Algeria crowned African kings
Any list of top football moments on the continent this year has to include the Africa Cup of Nations, and Algeria’s return to glory was one of the most compelling narratives of 2019. Under the guidance of Djamel Belmadi, the Fennec Foxes put in controlled and concise performances at Egypt 2019 and they were rewarded with just a second AFCON title. Their next challenge is to continue in the path they have set and return to the World Cup in 2022.
Madagascar defy the odds
Algeria’s triumph at Egypt 2019 was not the only major news story of Africa’s biennial continental tournament, with Madagascar defying the odds to reach the quarterfinals on their AFCON debut. Barea did it in style too, topping Group B ahead of Nigeria, Guinea and Burundi before putting out DR Congo on penalties in the round of 16. Tunisia outclassed them in the last eight, but Nicolas Dupuis’ team had already made an unforgettable impression by then.
Mane and Salah lead Liverpool to Champions League glory
After being humbled by Real Madrid in the 2018 UEFA Champions League final – which also saw Mohamed Salah injured by Sergio Ramos – Liverpool returned to the final in 2019 determined to set the record straight, and as soon as Salah scored an early penalty against Tottenham they had an iron grip on the trophy that they never relinquished. Sadio Mane and Salah scored a combined nine goals in the UCL and were the key drivers in the Reds’ success.
Anssumane Fati bursts into the limelight
Though he appears on course to represent Spain at senior international level, Anssumane Fati can certainly be considered an African football star given his roots in Guinea-Bissau, and his spectacular emergence for Barcelona early this season was a major news event on this continent. The 17-year-old forward still has much to learn, but already he has racked up several records – including youngest goal scorer in UCL history – and has the potential to become a global superstar.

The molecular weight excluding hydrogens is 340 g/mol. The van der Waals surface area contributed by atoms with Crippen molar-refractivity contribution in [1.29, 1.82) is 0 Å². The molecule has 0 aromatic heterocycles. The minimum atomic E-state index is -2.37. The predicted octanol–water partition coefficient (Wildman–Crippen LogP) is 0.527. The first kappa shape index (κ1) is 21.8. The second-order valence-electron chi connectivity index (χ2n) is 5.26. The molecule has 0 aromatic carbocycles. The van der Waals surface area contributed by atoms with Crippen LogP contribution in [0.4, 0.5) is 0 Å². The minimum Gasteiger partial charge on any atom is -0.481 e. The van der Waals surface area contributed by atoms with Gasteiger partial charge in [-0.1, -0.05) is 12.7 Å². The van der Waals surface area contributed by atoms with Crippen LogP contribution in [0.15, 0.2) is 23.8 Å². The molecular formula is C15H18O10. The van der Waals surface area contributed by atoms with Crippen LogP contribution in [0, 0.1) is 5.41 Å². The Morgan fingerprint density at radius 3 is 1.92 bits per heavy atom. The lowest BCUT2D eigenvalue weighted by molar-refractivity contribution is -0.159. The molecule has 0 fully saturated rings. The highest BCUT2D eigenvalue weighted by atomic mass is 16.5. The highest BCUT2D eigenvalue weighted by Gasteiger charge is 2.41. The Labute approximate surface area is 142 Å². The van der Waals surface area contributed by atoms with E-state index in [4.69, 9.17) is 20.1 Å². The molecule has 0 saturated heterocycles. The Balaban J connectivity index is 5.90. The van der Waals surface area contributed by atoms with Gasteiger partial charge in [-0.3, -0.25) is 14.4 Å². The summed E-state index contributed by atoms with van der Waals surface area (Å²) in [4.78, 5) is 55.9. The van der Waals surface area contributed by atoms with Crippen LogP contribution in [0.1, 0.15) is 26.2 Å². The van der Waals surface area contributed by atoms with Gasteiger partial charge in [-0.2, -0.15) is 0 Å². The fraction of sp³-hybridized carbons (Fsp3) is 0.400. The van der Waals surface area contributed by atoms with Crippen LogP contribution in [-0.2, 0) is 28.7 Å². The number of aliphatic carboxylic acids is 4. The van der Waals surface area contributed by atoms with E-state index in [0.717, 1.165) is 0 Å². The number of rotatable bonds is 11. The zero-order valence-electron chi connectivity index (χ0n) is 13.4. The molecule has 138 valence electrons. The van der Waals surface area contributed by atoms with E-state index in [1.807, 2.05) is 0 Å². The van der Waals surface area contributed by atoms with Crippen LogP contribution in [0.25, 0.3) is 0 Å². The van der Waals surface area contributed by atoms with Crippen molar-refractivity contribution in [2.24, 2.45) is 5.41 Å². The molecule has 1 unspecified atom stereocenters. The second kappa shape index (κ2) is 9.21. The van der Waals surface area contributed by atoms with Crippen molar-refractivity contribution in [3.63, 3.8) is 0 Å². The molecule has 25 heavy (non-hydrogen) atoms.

Nigeria, Cameroon advance at Women’s World Cup
Women’s football on the African continent has made major strides in recent years, and a significant landmark in this regard was the qualification of both Nigeria and Cameroon to the last 16 at the Women’s World Cup in France earlier this year – the first time two CAF teams have made it into the knockouts. Both may have been as third-placed teams, and both may have been soundly eliminated by Germany and England respectively, but the strides made by the Super Falcons and Indomitable Lionesses represent an important raising of the bar for African women’s football.